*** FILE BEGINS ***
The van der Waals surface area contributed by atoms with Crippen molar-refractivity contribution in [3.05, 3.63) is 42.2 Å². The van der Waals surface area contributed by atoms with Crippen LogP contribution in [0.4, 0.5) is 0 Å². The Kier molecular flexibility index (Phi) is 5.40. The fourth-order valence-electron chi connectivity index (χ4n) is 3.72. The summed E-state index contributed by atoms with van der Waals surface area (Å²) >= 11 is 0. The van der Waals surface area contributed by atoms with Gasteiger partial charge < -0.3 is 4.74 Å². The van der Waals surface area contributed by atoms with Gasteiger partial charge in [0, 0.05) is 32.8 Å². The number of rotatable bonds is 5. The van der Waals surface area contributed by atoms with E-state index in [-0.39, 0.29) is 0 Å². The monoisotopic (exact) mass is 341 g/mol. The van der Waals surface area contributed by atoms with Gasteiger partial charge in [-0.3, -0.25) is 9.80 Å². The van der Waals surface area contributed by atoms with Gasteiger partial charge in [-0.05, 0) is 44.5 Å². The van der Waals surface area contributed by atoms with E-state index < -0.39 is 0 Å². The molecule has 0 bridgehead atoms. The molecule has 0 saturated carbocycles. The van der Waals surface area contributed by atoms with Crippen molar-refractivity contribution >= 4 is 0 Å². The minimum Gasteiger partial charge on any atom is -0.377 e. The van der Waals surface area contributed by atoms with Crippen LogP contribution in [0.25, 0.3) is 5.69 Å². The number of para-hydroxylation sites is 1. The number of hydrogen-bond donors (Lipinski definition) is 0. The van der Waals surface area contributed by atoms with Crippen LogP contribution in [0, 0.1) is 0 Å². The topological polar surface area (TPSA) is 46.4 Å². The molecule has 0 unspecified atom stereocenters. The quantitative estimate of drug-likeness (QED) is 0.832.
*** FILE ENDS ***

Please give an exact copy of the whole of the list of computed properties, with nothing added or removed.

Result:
The van der Waals surface area contributed by atoms with Crippen molar-refractivity contribution in [3.05, 3.63) is 42.2 Å². The van der Waals surface area contributed by atoms with Crippen LogP contribution in [0.4, 0.5) is 0 Å². The Kier molecular flexibility index (Phi) is 5.40. The fourth-order valence-electron chi connectivity index (χ4n) is 3.72. The summed E-state index contributed by atoms with van der Waals surface area (Å²) >= 11 is 0. The van der Waals surface area contributed by atoms with Gasteiger partial charge < -0.3 is 4.74 Å². The van der Waals surface area contributed by atoms with Gasteiger partial charge in [0, 0.05) is 32.8 Å². The number of rotatable bonds is 5. The van der Waals surface area contributed by atoms with E-state index in [-0.39, 0.29) is 0 Å². The monoisotopic (exact) mass is 341 g/mol. The van der Waals surface area contributed by atoms with Gasteiger partial charge in [-0.3, -0.25) is 9.80 Å². The van der Waals surface area contributed by atoms with Gasteiger partial charge in [-0.05, 0) is 44.5 Å². The van der Waals surface area contributed by atoms with E-state index < -0.39 is 0 Å². The molecule has 0 bridgehead atoms. The molecule has 0 saturated carbocycles. The van der Waals surface area contributed by atoms with Crippen molar-refractivity contribution >= 4 is 0 Å². The minimum Gasteiger partial charge on any atom is -0.377 e. The van der Waals surface area contributed by atoms with Crippen LogP contribution in [0.25, 0.3) is 5.69 Å². The number of para-hydroxylation sites is 1. The number of hydrogen-bond donors (Lipinski definition) is 0. The van der Waals surface area contributed by atoms with Crippen LogP contribution in [0, 0.1) is 0 Å². The topological polar surface area (TPSA) is 46.4 Å². The molecule has 0 unspecified atom stereocenters. The quantitative estimate of drug-likeness (QED) is 0.832.